When contacted, Sobti said that the bank was looking at the option and had been authorised to explore the possibility of renaming the entity.
We can go for a name change. But if you want to tell your customers that you have a new and improved offering to make, then the services have to be new and better. We have a three-year strategy and by the end of that period we would have improved the performance on various parameters. We are on course to achieve the targets that we had set for ourselves, Sobti said.
He added that no names had been discussed and a mandate to look for options had not been given so far. While Indus Bank was one option, the origin of the name lied in Pakistan and could raise hackles in India. The other option was to simply rename the entity as IBL.
This will be similar to many entities, which had over time come to be known as through abbreviations denoting their names.
For instance, Industrial Credit and Investment Corporation of India became ICICI and later went for a reverse merger with ICICI Bank, the bank promoted by it. Ditto for the Industrial Development Bank of India that last year renamed itself as IDBI Bank.
ITC has a long history of changing names. From Imperial Tobacco Company of India, the company was renamed as India Tobacco Company before donning its latest identity in 1974 to shed the image of being a cigarette manufacturer and instead position itself as a company with diversified operations. Similarly, Telco became Tata Motors and Tisco turned into Tata Steel.
Typically, name changes take place after mergers or when a company tries to create a new image. For instance, last year, the AV Birla group, after acquiring L&T Cement, named it UltraTech. In June 2007, Hindustan Lever was renamed as Hindustan Unilever to draw the synergies with the Unilever.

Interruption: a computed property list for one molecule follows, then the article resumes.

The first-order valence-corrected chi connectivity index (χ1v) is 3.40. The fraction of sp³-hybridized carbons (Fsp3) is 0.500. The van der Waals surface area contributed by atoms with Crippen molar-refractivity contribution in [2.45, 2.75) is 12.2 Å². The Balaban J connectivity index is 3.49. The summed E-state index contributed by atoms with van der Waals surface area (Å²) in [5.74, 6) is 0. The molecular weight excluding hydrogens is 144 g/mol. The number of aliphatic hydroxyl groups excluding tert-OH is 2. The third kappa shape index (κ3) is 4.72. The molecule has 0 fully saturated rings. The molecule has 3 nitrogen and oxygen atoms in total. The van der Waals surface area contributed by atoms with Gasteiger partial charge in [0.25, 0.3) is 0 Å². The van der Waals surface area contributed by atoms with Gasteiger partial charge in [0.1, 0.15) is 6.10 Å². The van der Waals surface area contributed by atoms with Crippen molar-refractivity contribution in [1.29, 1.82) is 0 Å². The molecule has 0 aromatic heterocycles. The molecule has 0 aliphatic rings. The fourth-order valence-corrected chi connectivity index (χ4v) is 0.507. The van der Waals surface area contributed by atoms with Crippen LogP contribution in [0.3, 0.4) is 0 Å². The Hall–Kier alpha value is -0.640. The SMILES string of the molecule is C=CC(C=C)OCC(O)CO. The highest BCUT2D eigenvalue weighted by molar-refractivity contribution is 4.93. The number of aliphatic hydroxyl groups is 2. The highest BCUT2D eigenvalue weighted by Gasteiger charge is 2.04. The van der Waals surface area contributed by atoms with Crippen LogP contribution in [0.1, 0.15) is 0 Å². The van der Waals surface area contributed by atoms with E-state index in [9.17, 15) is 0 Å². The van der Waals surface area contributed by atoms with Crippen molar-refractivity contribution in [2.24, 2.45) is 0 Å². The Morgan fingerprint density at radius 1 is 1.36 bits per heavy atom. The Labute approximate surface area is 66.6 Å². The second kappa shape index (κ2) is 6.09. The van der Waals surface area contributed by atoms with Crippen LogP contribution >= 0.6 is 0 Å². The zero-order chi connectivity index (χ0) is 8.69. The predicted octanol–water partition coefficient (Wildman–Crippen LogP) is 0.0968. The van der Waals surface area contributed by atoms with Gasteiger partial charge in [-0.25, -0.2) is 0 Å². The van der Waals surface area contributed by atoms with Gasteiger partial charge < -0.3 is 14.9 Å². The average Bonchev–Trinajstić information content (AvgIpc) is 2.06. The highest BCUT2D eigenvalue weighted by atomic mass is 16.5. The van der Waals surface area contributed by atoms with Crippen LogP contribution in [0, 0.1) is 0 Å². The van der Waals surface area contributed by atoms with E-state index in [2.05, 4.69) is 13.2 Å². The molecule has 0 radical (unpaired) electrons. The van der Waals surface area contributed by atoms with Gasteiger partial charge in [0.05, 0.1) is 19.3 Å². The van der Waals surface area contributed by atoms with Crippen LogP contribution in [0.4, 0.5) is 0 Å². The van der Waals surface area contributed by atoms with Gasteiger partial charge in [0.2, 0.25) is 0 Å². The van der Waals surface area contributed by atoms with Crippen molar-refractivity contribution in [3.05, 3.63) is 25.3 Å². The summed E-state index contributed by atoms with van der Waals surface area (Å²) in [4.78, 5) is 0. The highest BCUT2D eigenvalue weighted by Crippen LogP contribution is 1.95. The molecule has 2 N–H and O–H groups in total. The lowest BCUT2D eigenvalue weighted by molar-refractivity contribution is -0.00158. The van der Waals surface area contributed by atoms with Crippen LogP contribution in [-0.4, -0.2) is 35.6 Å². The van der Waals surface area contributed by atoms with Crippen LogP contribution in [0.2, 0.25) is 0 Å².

Around the same time, UTI Bank was renamed as Axis Bank after differences cropped up with the UTI Asset Management Company.
The fund house did not want the bank to foray into certain businesses to avoid direct competition and asked the lender to pay a fee for allowing it to use the registered brand UTI. UTI itself stood for Unit Trust of India, which launched mutual funds in India.
An executive said that the bank promoted by the Hindujas was looking at a new name to communicate the change in strategy. In addition, IndusInd Bank is too long to make an impact. Management graduates are told that a name should not be longer than five letters, said an executive.
For the moment, the bank has managed to do with changes in the colour combination at its ATMs and signages to attract more eyeballs. Unlike a change in name, this was not a costly affair.